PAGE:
A charitable freeze technique that used a complex contribution formula was considered by the 9th U.S. Circuit Court of Appeals in Petter v. Commissioner, No. 10-71854 (2011). The charitable freeze is a technique that readjusts a simultaneous gift/charitable contribution combo if the IRS successfully challenges a valuation of the gift, shifting additional value from the gift component to the charitable contribution component to eliminate any gift taxation resulting from the challenge.
The Estate Plan
Anne Petter, a schoolteacher, received a large amount of UPS stock from her uncle.
At the advice of her attorney she created a sophisticated estate plan, including an irrevocable life insurance trust holding a $3.5 million policy and a charitable remainder unitrust (CRUT) that she funded with $4 million of her UPS stock. The CRUT paid her 5% a year for the remainder of her life.
Her estate plan also included Petter Family LLC (PFLLC)—the subject of the case. She funded the LLC with her remaining UPS stock, which had risen in value to $22.6 million. The estate plan then created a charitable freeze.
Under the charitable freeze, ownership of LLC units was gifted in part and sold in part to two trusts. The total value of all these units came to 90% of the total value of the PFLLC. As consideration for the sale component of the transfer, each trust executed a 20-year promissory note. In conjunction with the transfers, gifts of LLC interests also were made to two charities, totaling over $1 million. The part gift, part charitable contribution, part sale arrangement was intended to avoid gift tax on the transfers.
The charitable freeze worked as follows: The gift component would utilize in full Petter’s charitable exclusion amount. If the IRS successfully challenged the valuation of the gifted units, and the units were found to be worth more than indicated on Petter’s gift tax return, the charitable contribution would adjust upward and eat the excess value, eliminating any gift tax liability. In that event, the charity and not the IRS—or the U.S. government—would benefit from an IRS challenge.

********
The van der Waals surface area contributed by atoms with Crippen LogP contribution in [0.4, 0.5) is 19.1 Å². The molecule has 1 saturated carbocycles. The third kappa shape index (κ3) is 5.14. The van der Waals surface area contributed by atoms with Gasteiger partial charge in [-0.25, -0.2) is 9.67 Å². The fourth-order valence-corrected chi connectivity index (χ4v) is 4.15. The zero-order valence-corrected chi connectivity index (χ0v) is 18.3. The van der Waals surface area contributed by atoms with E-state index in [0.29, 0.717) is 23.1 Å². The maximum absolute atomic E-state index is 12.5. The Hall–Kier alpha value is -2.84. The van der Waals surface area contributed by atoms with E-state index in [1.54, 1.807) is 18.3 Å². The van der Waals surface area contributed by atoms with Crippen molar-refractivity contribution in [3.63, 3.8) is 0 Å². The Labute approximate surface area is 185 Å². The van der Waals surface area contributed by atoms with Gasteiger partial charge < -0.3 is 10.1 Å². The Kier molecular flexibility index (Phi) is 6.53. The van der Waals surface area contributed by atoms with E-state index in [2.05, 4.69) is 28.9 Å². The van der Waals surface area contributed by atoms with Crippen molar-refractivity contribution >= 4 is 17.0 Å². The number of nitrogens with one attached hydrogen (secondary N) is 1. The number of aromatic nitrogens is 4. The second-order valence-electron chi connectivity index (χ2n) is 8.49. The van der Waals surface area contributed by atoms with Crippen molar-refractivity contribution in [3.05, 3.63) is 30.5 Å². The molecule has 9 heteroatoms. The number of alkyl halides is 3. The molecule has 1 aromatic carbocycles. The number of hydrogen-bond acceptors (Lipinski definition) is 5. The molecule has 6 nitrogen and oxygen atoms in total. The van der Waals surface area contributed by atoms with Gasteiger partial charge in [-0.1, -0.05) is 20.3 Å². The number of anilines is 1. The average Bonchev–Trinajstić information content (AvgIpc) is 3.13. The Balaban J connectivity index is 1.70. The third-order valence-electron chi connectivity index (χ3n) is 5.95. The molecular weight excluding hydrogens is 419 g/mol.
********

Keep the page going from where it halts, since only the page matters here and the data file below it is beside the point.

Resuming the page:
PFLLC units were valued at $536.22 per unit shortly after the transfers. The valuation included a 46% nonmarketability discount and a 13.3% net value adjustment. Based on the appraisal, the two charities were allocated a particular number of PFLLC membership units.
The IRS Challenge
Unsurprisingly, the IRS challenged the taxpayer’s valuation, determining that the units were worth $794.39 each. The valuation differential would have two consequences from the IRS’ perspective: (1) the gift would exceed Petter’s lifetime exclusion amount and she would owe gift tax; and (2) the sale of PFLLC units to the trusts would be for “less than full and adequate consideration,” resulting in an additional taxable gift to each of the trusts.
The Tax Court and Court of Appeals Holdings
Petter petitioned the Tax Court for a redetermination of the deficiency.
Prior to trial, the IRS and Petter agreed that the correct valuation of PFLLC units was $744.74 per unit. The IRS claimed that the formula clause was invalid, but the Tax Court upheld the gift formula clause. The IRS appealed the Tax Court’s decision.
Under the regulations, a charitable deduction is not permitted “[i]f, as of the date of the gift, a transfer for charitable purposes is dependent upon the performance of some act or of the happening of a precedent event in order that [the transfer] might become effective.” Treas. Reg. § 25.2522(c)-3(b)(1).
The IRS contended that subsequent gifts under the formula clause were dependent on a condition precedent—a successful IRS challenge—and were invalid under the regulations.
The Court of Appeals disagreed, holding that the transfer to the charities was not dependent on a condition precedent since the value of units gifted to the trusts was fixed at the time of the gift. Only the total number gifted units was subject to adjustment to match the fair market value of LLC at the time of the gift. As a result, the court upheld the validity of the freezing formula clause.
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